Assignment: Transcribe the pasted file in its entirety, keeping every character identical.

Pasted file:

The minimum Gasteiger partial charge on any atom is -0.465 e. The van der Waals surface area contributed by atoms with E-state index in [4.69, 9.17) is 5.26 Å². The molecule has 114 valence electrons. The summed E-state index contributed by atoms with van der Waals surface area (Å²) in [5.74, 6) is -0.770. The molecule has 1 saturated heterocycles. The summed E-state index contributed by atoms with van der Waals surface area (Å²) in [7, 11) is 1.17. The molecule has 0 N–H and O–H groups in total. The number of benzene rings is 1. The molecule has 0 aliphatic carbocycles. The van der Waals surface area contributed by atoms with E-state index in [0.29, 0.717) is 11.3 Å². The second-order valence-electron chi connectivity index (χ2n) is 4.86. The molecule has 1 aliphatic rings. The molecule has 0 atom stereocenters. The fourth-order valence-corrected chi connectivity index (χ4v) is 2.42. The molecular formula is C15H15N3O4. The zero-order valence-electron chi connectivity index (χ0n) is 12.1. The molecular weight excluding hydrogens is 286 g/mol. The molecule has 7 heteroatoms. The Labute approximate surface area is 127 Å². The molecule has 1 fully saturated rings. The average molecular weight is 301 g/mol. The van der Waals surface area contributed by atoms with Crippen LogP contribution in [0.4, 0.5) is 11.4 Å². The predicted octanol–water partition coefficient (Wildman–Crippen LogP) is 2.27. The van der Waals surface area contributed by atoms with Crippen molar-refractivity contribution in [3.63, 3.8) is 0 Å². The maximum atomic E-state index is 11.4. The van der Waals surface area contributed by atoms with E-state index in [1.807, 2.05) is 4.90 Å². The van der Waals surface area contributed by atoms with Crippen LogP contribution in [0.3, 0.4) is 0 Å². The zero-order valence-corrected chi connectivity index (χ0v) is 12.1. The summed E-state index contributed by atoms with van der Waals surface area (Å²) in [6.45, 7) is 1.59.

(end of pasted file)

The minimum Gasteiger partial charge on any atom is -0.465 e. The van der Waals surface area contributed by atoms with E-state index in [4.69, 9.17) is 5.26 Å². The molecule has 114 valence electrons. The summed E-state index contributed by atoms with van der Waals surface area (Å²) in [5.74, 6) is -0.770. The molecule has 1 saturated heterocycles. The summed E-state index contributed by atoms with van der Waals surface area (Å²) in [7, 11) is 1.17. The molecule has 0 N–H and O–H groups in total. The number of benzene rings is 1. The molecule has 0 aliphatic carbocycles. The van der Waals surface area contributed by atoms with E-state index in [0.29, 0.717) is 11.3 Å². The second-order valence-electron chi connectivity index (χ2n) is 4.86. The molecule has 1 aliphatic rings. The molecule has 0 atom stereocenters. The fourth-order valence-corrected chi connectivity index (χ4v) is 2.42. The molecular formula is C15H15N3O4. The zero-order valence-electron chi connectivity index (χ0n) is 12.1. The molecular weight excluding hydrogens is 286 g/mol. The molecule has 7 heteroatoms. The Labute approximate surface area is 127 Å². The molecule has 1 fully saturated rings. The average molecular weight is 301 g/mol. The van der Waals surface area contributed by atoms with Crippen LogP contribution in [0.4, 0.5) is 11.4 Å². The predicted octanol–water partition coefficient (Wildman–Crippen LogP) is 2.27. The van der Waals surface area contributed by atoms with Crippen molar-refractivity contribution in [3.63, 3.8) is 0 Å². The maximum atomic E-state index is 11.4. The van der Waals surface area contributed by atoms with E-state index in [1.807, 2.05) is 4.90 Å². The van der Waals surface area contributed by atoms with Crippen LogP contribution in [0.3, 0.4) is 0 Å². The zero-order valence-corrected chi connectivity index (χ0v) is 12.1. The summed E-state index contributed by atoms with van der Waals surface area (Å²) in [6.45, 7) is 1.59.